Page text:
News & Updates

The Case to Properly Dispose of Household Waste

Susy Alkaitis - September 15, 2022

Waste is now polluting all aspects of our environment: the water we drink, the food we eat, and the air we breathe. Scientists have found microplastics in the most remote places on earth, from the snow in Antarctica to the sand in the Sahara Desert. On average, Americans create approximately 4.9 pounds of trash per person, per day. 

Various trash littering a sewer opening under a bridge.

The Leave No Trace principle “Dispose of Waste Properly”, is a vital concept for environmental stewardship whether in the wilderness or in your neighborhood. The next generation will be tasked with handling the immense amounts of trash that continues to accumulate.

The disposal of trash, usually in a landfill or through incineration, releases greenhouse gases and toxic chemicals into the atmosphere, nearby bodies of water and groundwater, and the soil. Of all the items thrown away, about 53% is sent to a landfill. The rest is recycled, composted, or combusted for energy. Ideally, we should be working to divert much more of our waste from landfills, as much of what ends up there can be repaired, repurposed, recycled, or composted. Unless we challenge the waste disposal systems in our homes and communities by making personal changes and lobbying for new infrastructure such as community composting, this reality will not change.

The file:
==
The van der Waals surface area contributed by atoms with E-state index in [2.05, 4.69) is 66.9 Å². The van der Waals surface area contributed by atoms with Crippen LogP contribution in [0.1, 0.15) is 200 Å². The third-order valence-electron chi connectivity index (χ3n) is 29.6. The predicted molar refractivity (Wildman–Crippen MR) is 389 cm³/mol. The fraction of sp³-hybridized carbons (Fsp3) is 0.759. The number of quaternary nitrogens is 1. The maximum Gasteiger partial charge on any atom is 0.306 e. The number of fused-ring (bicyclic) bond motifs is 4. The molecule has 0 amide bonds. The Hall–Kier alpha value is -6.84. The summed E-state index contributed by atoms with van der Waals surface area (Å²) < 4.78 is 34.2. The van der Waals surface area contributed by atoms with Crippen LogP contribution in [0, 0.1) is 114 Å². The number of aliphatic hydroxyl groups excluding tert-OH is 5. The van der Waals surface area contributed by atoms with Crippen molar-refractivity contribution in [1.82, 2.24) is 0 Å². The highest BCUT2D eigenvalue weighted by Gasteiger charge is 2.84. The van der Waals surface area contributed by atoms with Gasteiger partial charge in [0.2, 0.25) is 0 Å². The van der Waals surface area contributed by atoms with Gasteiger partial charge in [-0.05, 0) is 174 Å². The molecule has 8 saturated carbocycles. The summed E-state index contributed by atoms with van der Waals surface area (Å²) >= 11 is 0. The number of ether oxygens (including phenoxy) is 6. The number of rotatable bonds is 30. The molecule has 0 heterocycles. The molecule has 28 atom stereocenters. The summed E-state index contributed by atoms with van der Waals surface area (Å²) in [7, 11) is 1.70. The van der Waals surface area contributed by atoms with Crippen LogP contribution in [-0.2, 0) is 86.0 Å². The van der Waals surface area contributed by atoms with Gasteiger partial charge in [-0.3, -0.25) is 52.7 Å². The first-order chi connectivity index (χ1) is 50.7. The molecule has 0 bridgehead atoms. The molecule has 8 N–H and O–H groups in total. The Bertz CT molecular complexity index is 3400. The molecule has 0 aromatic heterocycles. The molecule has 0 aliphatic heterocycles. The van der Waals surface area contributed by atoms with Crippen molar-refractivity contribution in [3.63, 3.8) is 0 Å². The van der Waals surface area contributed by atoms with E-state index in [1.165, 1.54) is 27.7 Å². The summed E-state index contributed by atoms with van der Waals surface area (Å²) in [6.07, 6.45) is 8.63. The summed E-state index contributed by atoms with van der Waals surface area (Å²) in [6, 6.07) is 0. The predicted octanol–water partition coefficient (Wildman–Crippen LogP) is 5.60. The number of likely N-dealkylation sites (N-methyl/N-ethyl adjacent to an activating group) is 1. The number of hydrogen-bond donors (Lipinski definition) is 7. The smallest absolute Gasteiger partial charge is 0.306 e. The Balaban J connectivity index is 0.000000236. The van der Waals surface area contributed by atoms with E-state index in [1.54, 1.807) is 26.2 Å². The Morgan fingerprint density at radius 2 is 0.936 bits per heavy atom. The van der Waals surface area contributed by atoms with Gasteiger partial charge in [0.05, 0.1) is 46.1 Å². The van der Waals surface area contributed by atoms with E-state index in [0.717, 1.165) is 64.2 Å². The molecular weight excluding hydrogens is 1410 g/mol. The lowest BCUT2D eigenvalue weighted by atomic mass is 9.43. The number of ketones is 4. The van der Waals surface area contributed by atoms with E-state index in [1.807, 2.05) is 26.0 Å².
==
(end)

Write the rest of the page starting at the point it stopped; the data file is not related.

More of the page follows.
San Francisco is one city leading the way in landfill diversion. The city was the first to implement policies that require composting and recycling, in addition to banning materials like plastic grocery bags and Styrofoam takeout containers. Other cities are on similar trajectories such as Boulder, Colorado and Austin, Texas. Even New York City has begun its transition to zero waste. As cities prioritize creating zero waste systems, garbage, recycling, and industrial composting infrastructure will continue to improve and these projects can act as models for other communities.

When China announced that it would stop importing recyclable materials such as plastic from the U.S. and Europe, it sent ripples through the global recycling market. Taken together with a lack of recycling infrastructure in many areas of the U.S., it’s imperative to ensure you’re disposing of your recyclables properly. Recycling contamination, which occurs when non-recyclable materials are mixed in with recyclable items, ruins approximately 25% of recycled materials. Contamination wastes tons of valuable materials every year and it can be extremely costly to recycling facilities as workers must mitigate further contamination and damage to equipment.

 We can avoid these impacts by learning all we can about our community’s available waste infrastructure. Diverting as much of our household waste from landfills as possible through recycling and composting is essential and personal actions can have a significant positive and cumulative impact on the environment. Additionally, calling these issues to the attention of neighbors and friends, as well as your community leaders, can lead to long-lasting improvements. By properly disposing of household waste, you are doing your part in minimizing waste’s harmful impacts and building a more circular economy.




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